Judge orders FDA to remove ‘morning-after’ pill age restrictions

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A judge ruled that Plan B, also known as the morning-after pill, should be available without a prescription to all ages. Photo courtesy Teva Women’s Health, Inc.
A judge ruled that Plan B, also known as the morning-after pill, should be available without a prescription to all ages.

A federal judge has ordered that the Food and Drug Administration (FDA) must make the “morning-after” pill available over the counter to females of all ages, going against the initial requirement of having a prescription for girls under 17, according to published reports.

U.S. District Judge Edward R. Korman issued the decision after a lawsuit was filed by advocates of “reproductive-rights” groups that have been fighting to get rid of the age restrictions on the emergency contraception pill, reported Reuters.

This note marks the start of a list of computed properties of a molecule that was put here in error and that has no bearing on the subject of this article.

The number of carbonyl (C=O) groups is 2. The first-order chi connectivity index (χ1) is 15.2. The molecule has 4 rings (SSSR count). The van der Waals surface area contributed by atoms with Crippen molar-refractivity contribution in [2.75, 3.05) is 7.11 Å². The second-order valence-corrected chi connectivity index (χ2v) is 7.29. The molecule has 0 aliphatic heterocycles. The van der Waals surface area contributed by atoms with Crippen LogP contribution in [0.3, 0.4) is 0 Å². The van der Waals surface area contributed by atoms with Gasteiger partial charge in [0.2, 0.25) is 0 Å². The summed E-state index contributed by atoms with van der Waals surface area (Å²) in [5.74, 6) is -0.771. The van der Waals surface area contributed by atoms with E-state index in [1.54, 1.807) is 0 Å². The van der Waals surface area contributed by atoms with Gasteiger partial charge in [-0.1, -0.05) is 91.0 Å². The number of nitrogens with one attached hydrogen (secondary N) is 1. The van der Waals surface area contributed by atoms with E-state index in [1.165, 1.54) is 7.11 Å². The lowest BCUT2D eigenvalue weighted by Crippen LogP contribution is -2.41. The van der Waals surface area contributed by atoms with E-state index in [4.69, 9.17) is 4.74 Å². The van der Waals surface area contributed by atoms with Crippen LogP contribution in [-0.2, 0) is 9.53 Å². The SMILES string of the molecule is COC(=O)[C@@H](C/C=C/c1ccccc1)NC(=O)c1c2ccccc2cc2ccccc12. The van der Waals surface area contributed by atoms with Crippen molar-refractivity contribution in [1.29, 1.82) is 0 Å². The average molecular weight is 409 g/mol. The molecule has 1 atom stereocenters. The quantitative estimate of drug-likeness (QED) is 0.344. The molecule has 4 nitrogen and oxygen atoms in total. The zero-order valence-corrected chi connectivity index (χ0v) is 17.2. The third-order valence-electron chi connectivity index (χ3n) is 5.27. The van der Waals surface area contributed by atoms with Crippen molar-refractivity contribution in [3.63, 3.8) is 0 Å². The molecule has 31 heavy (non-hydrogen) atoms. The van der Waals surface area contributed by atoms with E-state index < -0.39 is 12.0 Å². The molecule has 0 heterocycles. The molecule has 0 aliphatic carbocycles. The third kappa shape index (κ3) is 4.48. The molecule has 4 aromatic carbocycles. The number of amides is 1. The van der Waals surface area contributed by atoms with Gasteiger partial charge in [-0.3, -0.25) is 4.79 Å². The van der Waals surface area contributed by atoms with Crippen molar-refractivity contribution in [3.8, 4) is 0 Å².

“More than twelve years have passed since the Citizen Petition was filed and eight years since this lawsuit commenced. The FDA has engaged in intolerable delays in processing the petition. Indeed, it could accurately be described as an administrative agency filibuster,” the judge wrote in his ruling.

The pill, known as Plan B, is currently sold to women 17 or older without a prescription but who must show proper identification. If taken up to 72 hours after unprotected sex, Plan B can terminate a pregnancy.